The Federal Glass Ceiling Commission has officially gone out of business. Its final report after four years of work - surprise - said women face barriers in the business world.

According to the now-defunct commission, women can gaze longingly at the upper echelons, but they can't quite get into them. An invisible barrier made of discrimination bars their way.Well, it's true that top spots on business boards, in academia and so on generally belong to men. But many of them are in their 50s or 60s and entered the pipeline for these career-topping jobs decades ago when women weren't in the workplace or academia in large numbers.

But women are in that very pipeline now, and more and more can be expected to take over some of these coveted spots in the near future.

Any working woman will tell you the attitude toward her is different, and much more positive, from the 40-year-old guys than from the 55-year-old guys. And, yes, some of this change is thanks to the feminists.

Even so, will we ever see parity in the upper echelons between the genders? Probably not. Most women will continue to make career choices that leave room for children and family to an extent their male colleagues do not. These decisions, naturally, will be reflected in their wages and advancement.

According to a survey by the executive recruiting firm Robert Haff and Associates, 82 percent of professional career women would prefer jobs with flexible hours, more family time and slower advancement over more grueling careers with more rapid advancement.

June O'Neill, economist and director of the Congressional Budget Office, has shown that women age 27-35 without children make 98 percent of what men do. A never-married woman 37 or older actually makes more than her never-married male colleague; i.e., lifestyle decisions that women freely make themselves are largely responsible for the glass ceiling.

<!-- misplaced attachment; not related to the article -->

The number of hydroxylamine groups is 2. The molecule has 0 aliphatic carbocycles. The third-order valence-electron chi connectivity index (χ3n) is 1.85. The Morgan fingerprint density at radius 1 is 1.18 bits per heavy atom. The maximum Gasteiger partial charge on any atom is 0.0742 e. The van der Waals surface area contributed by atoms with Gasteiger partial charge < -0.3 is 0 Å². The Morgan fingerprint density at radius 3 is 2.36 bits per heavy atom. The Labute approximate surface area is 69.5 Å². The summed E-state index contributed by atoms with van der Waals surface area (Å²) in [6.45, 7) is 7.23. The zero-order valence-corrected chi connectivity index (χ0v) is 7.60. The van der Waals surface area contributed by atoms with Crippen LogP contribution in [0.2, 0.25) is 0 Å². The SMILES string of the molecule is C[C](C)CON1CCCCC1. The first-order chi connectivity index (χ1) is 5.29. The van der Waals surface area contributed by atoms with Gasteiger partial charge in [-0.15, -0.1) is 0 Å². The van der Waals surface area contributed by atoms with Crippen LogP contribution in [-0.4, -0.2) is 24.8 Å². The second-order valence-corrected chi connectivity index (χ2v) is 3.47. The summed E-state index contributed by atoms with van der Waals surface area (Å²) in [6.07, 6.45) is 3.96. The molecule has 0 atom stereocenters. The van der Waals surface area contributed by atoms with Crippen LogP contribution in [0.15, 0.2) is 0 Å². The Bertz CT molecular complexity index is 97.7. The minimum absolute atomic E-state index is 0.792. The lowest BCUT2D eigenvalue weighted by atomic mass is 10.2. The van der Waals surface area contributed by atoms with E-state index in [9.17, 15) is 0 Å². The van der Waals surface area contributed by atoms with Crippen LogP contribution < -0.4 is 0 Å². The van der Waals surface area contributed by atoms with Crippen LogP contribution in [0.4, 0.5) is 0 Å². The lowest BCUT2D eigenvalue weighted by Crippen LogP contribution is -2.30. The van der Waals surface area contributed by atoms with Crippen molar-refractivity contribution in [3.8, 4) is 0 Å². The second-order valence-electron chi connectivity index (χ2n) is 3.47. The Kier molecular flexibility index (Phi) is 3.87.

But even if the gender activists could be convinced by these facts they would still argue that many women "perceive" discrimination and that this alone is cause for concern.

But it seems much of the perceived discrimination is inherent differences in communication techniques between the genders, not hostility, Jayne Tear, a gender dynamics consultant, recently reported in The Wall Street Journal.

For instance, Tear notes, men tend to move around while listening to the speaker, which is often interpreted as rudeness. Women tend to make more eye contact, smile and nod, whether or not they agree. Then, if a man assumes agreement, he appears arrogant or dismissive to his women co-workers.

Men tend to speak without pausing, freely interrupting each other. Women tend to create pauses in order to take turns. This means men can appear controlling, like they are trying to "shut women out." Men's humor is usually teasing. You guessed it - harassment.

Feminists will try to manipulate the numbers, but when that fails they will continue to rely on their feelings instead. Because for the feminists, the "glass ceiling" is big business.